The Norwegian Coastal Administration is responsible for the project that explores the potential of building the world’s first full scale ship tunnel.
The project is in a planning phase, now undergoing an external quality assurance, phase 2. When this process is completed, the project is presented to the Parliament, who then decides on whether the project should be funded. If the Parliament approves the project, construction could start in 2019.
The Norwegian Coastal Administration has prepared a concept selection report (KVU 2010) which discusses the alternatives "Zero alternative" (with no new measures), "Small tunnel" and Large tunnel" (Hurtigruten).
Quality assurance has also been carried out (KS1 report) which was commissioned by the Ministry of Fisheries and the Ministry of Finance for KPU 2010.
In NTP 2014-2023, the government has stated that they wish to proceed with a pilot project for KS2, working on the basis of the "large" tunnel alternative. This is considered to have greater potential utility value.
Socioeconomic analyses indicate that the net benefit will be minus NOK 910 million, while the total project costs will amount to approximately NOK 2 billion.
No pricing has been defined for positive effects such as the value of moving traffic from the roads to sea, safety, an increase in foreign tourism, and positive effects for the fishing industry and other industries.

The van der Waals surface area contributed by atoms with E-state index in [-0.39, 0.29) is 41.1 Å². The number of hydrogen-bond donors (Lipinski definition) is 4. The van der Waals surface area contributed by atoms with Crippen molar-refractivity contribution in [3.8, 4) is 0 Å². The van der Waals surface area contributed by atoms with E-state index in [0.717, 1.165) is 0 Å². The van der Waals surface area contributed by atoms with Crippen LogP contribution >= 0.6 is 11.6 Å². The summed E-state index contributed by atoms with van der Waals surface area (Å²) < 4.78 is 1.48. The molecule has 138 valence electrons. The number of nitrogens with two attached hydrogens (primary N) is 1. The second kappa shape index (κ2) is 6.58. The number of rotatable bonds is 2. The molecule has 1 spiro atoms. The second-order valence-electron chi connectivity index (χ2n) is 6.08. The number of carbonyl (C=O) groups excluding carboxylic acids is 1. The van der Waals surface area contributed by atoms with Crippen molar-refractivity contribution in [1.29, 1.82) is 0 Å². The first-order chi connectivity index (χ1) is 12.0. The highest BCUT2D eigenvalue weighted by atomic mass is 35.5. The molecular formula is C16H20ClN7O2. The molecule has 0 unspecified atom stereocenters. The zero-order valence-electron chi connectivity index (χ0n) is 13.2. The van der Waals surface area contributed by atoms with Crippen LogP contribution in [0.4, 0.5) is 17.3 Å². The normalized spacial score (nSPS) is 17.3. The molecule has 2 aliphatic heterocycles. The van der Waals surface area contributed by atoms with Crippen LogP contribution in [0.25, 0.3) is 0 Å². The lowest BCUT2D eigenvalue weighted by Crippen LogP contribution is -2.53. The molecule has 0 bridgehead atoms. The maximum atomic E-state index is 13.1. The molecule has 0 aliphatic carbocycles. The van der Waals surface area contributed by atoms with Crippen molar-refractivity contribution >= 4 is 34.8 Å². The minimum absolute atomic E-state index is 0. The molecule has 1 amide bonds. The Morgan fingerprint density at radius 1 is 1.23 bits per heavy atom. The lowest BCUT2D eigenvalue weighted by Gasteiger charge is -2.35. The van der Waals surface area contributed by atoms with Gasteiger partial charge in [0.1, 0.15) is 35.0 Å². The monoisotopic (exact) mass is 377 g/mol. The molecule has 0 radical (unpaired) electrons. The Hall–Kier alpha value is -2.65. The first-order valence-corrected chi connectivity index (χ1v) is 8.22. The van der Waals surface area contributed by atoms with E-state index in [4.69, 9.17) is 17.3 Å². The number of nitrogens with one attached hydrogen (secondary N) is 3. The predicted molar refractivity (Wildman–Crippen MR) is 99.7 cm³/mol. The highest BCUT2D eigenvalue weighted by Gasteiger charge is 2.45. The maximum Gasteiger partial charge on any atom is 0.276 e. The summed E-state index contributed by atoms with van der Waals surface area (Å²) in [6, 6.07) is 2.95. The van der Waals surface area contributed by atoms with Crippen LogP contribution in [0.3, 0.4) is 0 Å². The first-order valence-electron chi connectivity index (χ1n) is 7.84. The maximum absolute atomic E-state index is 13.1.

Stad Ship Tunnel will be the world's first full-scale ship tunnel of this size.
Digital Route Service is available from Sandefjord to Haugesund
From June 3, 2019, routes and route information will be available for vessels arriving ports in Skagerrak and Rogaland. This is an extension of the Digital Route Service that was launched in the Oslofjord in 2018.
Contact information for transition of sector lights to IALA Standard
Below you will find contact information to persons who can answer questions on the transition of sector lights to IALA standards.
Russian nuclear power plant without fuel to be transported along the Norwegian coastline
The transport of the Russian floating nuclear power plant "Akademik Lomonosov" started Friday the 27th of April from St. Petersburg heading to Murmansk. The nuclear power plant will not have nuclear fuel on board during transport, but the Norwegian Coastal Administration and the Norwegian Radiation Protection Agency will nevertheless follow the transport closely along the Norwegian coast.
Introducing New Regulations for Pilot Bookings
On April 3, 2018, the Norwegian Coastal Administration (NCA) will introduce new booking regulations for requesting marine pilots. The regulations will thus be formalized and merged into one set ‒ Regulations on Compulsory Pilotage.
See Current Conditions in Saltstraumen live on Web Camera
The NCA has established a web camera that transmits live images from Saltstraumen – one of the strongest maelstroms in the world. Live video transmission is an additional service to the automated current forecast, established in September 2017.
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